I don’t know any of these people in New York City who were shot. I find it repulsive, disgusting, and absolutely reckless what this man did. Yet I can’t help but wonder where the system has failed him. Have we failed to provide safety checks to make sure he was mentally sound to own and operate a gun with the firing power to hurt nine people?
We have laws for driving cars. You have to take a test, and prove to someone that you are capable of handling what is essentially a mobile weapon if used in that way. Most people would never even think of it as a weapon. It’s their daily commute to the grocery store, to work, to the movies. But ask anyone who has ever been involved in a collision where the other party died. It is an awesome weight, and one not to be carried lightly. Cars are dangerous. But cars don’t kill people. People kill people.
It’s time for us to grow up as a nation, and stop shuffling this issue under the rug. We need to have an adult conversation about weapons, and about their right to exist. Our 2nd Amendment right guarantees us the right to bear arms. Its exact wording is the following:
A well regulated Militia, being necessary to the security of a free State, the right of the people to keep and bear Arms, shall not be infringed.
Therein lies the problem. There was a nice article on Slate.com that addressed this issue much more clearly than I ever could.
I am not a legal scholar. I couldn’t even begin to dive into every nook and cranny and dissect it. But as someone who does value the weight of words, and what they mean in our daily lives, I do take issue with the statement, “The right of the people” shall not be infringed. I have always interpreted this to mean that as a collective we, should our sovereignty be threatened, we have the right to bear arms and protect ourselves. Whether this was the founding fathers’ original intent, I do not know.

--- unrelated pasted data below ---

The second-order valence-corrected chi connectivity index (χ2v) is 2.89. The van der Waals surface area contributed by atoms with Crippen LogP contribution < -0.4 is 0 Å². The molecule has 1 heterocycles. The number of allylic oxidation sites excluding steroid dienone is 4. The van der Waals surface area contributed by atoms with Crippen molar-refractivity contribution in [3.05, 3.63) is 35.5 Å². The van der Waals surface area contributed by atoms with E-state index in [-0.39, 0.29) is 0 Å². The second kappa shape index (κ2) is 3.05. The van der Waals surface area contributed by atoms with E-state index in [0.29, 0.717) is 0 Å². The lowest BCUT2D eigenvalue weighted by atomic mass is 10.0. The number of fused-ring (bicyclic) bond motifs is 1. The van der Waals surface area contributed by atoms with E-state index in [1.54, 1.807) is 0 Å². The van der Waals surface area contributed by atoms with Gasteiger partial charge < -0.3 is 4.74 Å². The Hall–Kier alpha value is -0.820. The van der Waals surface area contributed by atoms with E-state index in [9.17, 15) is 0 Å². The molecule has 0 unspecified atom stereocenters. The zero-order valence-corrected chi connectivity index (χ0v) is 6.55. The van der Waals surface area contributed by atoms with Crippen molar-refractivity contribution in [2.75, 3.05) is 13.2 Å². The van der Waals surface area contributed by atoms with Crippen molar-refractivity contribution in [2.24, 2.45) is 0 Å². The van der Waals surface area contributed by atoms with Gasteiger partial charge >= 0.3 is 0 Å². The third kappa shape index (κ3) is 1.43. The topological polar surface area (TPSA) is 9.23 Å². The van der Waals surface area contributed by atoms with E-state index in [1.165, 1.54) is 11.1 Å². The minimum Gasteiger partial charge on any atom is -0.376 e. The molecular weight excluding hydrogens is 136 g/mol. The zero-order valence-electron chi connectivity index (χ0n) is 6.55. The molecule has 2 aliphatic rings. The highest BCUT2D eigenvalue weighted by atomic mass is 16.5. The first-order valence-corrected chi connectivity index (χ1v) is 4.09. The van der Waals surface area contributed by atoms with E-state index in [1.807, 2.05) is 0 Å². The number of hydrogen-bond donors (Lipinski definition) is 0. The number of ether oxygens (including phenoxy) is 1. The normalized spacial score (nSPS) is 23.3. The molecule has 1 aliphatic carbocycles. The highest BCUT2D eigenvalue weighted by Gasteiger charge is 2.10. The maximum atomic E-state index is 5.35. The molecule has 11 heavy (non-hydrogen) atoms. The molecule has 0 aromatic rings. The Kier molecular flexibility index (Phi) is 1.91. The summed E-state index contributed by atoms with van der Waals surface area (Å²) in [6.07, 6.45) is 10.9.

Guns in all their variety have served as the original weapons of mass destruction. And while there are statistics that say say more people are killed with cars than with guns, we have laws governing them.
We need more laws governing guns. Proper training, a proper background check, a renewed sense of understanding of what is contained in these devices. Nothing good comes from shooting someone. You may think you’re doing right, but the person on the other end, their family, their community would disagree.
It’s time for us to have a real, honest conversation. I’m just afraid that our politicians are too afraid of taking a stand and making a choice. But a weapon is extremely powerful, and with great power comes great responsibility.
Posted on August 24, 2012, in Thoughts and tagged 2nd Amendment, Andrew Garfield, background check, comic book company, conversation, Emma Stone, Empire State Building, fanboy, founding fathers, gaming, gun safety, mass destruction, New York City, new york times, popcorn flick, Spider-Man, tobey maguire, weapons. Bookmark the permalink. Leave a comment.